Three girls, one car, 1800 miles. On June 3rd I began my journey to Columbus, OH to play Magic: The Gathering in the Season Two Invitational of the Star City Games Open Series. The tournament is an invite-only, three-day event, and the grand prize is $10,000. If you remember playing Magic back in elementary school, and that one kid who always seemed to win no matter what anyone else did, then I want you to imagine a room filled with more than 700 of those players, and you’ll have an idea of what these tournaments are like. I wish that I could tell you that I took home that 10k, but the stars or the fates (or my playskill) didn’t align, and I was not crowned champion of the weekend. But, even those who aren’t the champion have their stories.
Our story started with my journey from Columbia, MO to Chicago, where I picked up my friend Susan. Most of the time, I have to travel with a group of local guys to larger tournaments to mitigate costs and make the trips more affordable. Luckily, this time all of our schedules worked out to join our powers of womanhood for the weekend, and it was a phenomenal breath of fresh air. I met Susan at a tournament where we were seated next to each other at the player meeting. Since both of our last names start with “Z,” and we were two of the only girls in the room, we immediately became fast friends.
From Chicago we touched base in Toledo, OH to meet my friend Nicole, before heading south towards our destination. I met Nicole through a mutual friend in Magic, and we’ve been Snapchat buddies ever since. We were running on the edge of being late when we arrived in Columbus, and Susan had a moment of shining glory where she turned to me and said, “I can run.” Shoving her bags at me, she booked it down the sidewalk and managed to make it in time to register both of us for our seats in the Invitational.
The first day of the invitational is on a Friday, and it features eight rounds of play, with two different formats between the eight rounds. At the end of the first day, everyone with a record of five wins and three losses or better is allowed to advance to the second day of the tournament. There are other events during the weekend for those who don’t manage to make the cut for day two, so no matter how well you do in the tournaments, you can keep playing Magic all weekend. Most players do. Some people show up only to play in the other events, while other players supplement playing Magic with trading, altering magic cards, or showing off their expensive foil collection (foils are like regular magic cards, only shinier…and therefore pricier).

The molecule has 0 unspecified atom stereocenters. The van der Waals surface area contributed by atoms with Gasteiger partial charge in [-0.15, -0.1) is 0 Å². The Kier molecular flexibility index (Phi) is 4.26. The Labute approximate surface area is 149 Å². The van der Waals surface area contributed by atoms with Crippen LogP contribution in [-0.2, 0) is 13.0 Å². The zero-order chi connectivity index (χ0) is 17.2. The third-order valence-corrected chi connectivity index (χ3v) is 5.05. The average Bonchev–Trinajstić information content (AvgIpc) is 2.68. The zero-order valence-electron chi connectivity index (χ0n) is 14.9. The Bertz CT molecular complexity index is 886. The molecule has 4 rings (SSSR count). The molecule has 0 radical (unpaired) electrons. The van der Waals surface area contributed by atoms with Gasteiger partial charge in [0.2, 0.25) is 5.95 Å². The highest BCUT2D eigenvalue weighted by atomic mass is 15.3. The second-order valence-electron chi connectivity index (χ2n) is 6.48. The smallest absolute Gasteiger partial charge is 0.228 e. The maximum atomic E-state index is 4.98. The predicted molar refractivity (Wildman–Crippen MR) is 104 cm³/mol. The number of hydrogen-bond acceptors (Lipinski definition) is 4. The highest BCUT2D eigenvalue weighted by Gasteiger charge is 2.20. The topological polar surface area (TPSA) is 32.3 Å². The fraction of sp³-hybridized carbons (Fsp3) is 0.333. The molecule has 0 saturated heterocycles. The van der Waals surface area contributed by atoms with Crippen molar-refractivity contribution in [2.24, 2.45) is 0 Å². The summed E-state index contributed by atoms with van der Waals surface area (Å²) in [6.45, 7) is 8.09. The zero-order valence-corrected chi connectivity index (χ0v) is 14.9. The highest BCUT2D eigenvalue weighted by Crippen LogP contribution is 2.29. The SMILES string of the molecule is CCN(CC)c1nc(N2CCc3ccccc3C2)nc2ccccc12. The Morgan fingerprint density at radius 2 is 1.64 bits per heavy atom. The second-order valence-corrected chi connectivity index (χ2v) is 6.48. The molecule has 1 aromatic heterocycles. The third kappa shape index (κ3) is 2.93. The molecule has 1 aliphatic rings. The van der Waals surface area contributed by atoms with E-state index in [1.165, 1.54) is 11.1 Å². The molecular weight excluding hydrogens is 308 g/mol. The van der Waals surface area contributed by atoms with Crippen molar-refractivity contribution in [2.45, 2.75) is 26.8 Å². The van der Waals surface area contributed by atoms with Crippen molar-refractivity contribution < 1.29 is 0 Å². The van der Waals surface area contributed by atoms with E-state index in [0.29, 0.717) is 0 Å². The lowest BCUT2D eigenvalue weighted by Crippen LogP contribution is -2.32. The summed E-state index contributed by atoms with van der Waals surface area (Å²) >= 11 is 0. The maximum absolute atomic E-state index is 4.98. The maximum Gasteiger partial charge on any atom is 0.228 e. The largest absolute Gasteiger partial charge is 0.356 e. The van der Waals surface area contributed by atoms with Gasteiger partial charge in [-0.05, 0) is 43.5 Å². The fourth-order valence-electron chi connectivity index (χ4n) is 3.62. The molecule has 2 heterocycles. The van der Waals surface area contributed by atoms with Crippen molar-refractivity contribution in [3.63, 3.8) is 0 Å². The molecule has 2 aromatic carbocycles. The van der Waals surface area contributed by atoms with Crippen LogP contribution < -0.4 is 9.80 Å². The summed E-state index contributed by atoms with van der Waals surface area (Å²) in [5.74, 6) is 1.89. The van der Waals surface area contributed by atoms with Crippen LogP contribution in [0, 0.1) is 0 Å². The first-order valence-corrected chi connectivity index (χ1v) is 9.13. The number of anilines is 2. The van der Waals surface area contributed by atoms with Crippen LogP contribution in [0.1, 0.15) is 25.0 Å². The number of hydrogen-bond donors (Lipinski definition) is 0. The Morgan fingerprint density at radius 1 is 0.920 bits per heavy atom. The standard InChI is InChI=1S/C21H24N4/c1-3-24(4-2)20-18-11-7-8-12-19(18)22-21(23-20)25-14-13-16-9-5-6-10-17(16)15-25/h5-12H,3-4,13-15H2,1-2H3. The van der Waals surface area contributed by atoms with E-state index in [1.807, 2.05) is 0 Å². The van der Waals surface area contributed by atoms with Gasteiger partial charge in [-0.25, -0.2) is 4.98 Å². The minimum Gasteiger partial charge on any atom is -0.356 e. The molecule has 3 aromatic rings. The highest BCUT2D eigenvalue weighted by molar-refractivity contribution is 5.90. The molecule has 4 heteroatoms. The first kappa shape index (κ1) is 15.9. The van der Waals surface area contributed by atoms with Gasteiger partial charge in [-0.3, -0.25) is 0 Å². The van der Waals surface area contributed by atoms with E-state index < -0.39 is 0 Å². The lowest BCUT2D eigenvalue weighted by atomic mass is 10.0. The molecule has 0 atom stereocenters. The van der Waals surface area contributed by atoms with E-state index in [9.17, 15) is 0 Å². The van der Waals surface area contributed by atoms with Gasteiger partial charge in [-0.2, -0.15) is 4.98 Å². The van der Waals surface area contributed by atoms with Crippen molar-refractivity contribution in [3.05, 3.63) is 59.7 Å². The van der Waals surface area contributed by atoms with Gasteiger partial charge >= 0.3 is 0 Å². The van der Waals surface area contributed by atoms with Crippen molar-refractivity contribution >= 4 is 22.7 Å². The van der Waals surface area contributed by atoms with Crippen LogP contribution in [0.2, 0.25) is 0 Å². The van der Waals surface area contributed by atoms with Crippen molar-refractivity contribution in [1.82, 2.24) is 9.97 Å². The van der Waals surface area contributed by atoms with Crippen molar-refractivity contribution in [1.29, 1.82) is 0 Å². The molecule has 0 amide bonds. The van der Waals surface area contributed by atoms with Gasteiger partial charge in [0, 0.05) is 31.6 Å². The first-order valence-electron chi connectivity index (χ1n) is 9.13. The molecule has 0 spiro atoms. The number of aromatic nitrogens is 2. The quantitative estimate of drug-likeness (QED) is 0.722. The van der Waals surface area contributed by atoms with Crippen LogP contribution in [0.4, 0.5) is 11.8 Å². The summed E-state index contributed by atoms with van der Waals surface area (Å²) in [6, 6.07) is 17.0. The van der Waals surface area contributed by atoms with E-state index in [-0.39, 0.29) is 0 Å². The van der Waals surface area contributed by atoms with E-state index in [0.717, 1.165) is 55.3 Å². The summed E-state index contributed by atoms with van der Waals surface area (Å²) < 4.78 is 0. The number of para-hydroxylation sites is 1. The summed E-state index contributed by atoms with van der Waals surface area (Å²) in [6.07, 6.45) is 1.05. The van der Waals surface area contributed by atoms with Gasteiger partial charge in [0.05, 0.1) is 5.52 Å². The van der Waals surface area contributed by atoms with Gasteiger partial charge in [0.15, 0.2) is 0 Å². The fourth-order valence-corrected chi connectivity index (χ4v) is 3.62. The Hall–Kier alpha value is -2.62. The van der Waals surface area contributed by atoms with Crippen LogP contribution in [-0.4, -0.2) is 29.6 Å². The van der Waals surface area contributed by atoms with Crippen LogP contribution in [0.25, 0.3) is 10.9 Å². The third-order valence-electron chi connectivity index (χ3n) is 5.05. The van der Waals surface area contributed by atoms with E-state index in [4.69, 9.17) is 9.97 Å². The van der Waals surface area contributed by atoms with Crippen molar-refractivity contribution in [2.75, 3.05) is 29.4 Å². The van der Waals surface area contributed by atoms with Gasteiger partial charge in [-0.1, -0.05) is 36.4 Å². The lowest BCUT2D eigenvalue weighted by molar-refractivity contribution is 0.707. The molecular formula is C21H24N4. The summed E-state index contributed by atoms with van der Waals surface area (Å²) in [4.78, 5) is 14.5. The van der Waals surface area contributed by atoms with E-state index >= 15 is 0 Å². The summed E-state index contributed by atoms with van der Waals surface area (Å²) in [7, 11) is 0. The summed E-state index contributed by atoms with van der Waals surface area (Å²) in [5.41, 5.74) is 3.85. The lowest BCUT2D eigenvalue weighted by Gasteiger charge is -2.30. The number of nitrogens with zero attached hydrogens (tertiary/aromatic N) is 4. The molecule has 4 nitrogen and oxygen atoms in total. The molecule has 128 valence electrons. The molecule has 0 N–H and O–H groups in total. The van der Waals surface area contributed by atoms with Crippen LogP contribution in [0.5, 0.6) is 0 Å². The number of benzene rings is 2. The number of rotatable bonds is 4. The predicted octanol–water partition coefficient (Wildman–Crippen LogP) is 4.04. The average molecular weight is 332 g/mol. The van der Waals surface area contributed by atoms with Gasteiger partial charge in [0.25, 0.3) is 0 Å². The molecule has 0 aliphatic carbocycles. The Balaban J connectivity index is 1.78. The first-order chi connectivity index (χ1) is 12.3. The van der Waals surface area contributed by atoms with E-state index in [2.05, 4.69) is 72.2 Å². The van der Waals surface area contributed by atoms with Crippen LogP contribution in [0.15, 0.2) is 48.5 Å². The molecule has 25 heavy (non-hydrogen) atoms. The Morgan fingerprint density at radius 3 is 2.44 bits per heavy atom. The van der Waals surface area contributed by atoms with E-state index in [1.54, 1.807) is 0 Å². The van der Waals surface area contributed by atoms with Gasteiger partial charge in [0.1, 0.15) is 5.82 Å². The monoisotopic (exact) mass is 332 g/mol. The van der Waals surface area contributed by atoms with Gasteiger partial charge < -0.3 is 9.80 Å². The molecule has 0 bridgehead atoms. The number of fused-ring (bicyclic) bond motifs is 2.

The air is filled with people talking about Magic, opening packs of cards, and preparing for their events. You can feel the excitement of being surrounded by others who love the same kinds of things that you do, other people who have traveled just as far as you (if not farther) to all congregate in the same location for a weekend of excitement.
For me, day one went very well. I lost my first round, but proceeded to win my next five rounds before I lost again. This put me in an excellent position going into day two and is exactly the reason why I love to play the game so much. Not only do I feel empowered, but playing Magic at the most competitive levels allows me to use all of my skills to navigate to a win. I’ve been playing Magic since I was ten or eleven, and it’s a comfort and staple of my life that has helped me through depression, eating disorders, and heartache alike. Playing at large tournaments, you can often gain an extra advantage from being able to read your opponent, a skill I’ve developed over the years. And while “traditionally male” abilities are often lauded – like being aggressive and taking risks – I’ve found that my abilities to multitask, deceive, and empathize with my opponent give me an edge over players who underestimated me because of my gender.
Day one didn’t go as well for Susan. She took a few losses early and ended up dropping from the event after her fourth loss. In the Magic community, we usually call it being “dead” when you’ve taken too many losses to qualify for the next day or when you’re out of contention for prizes.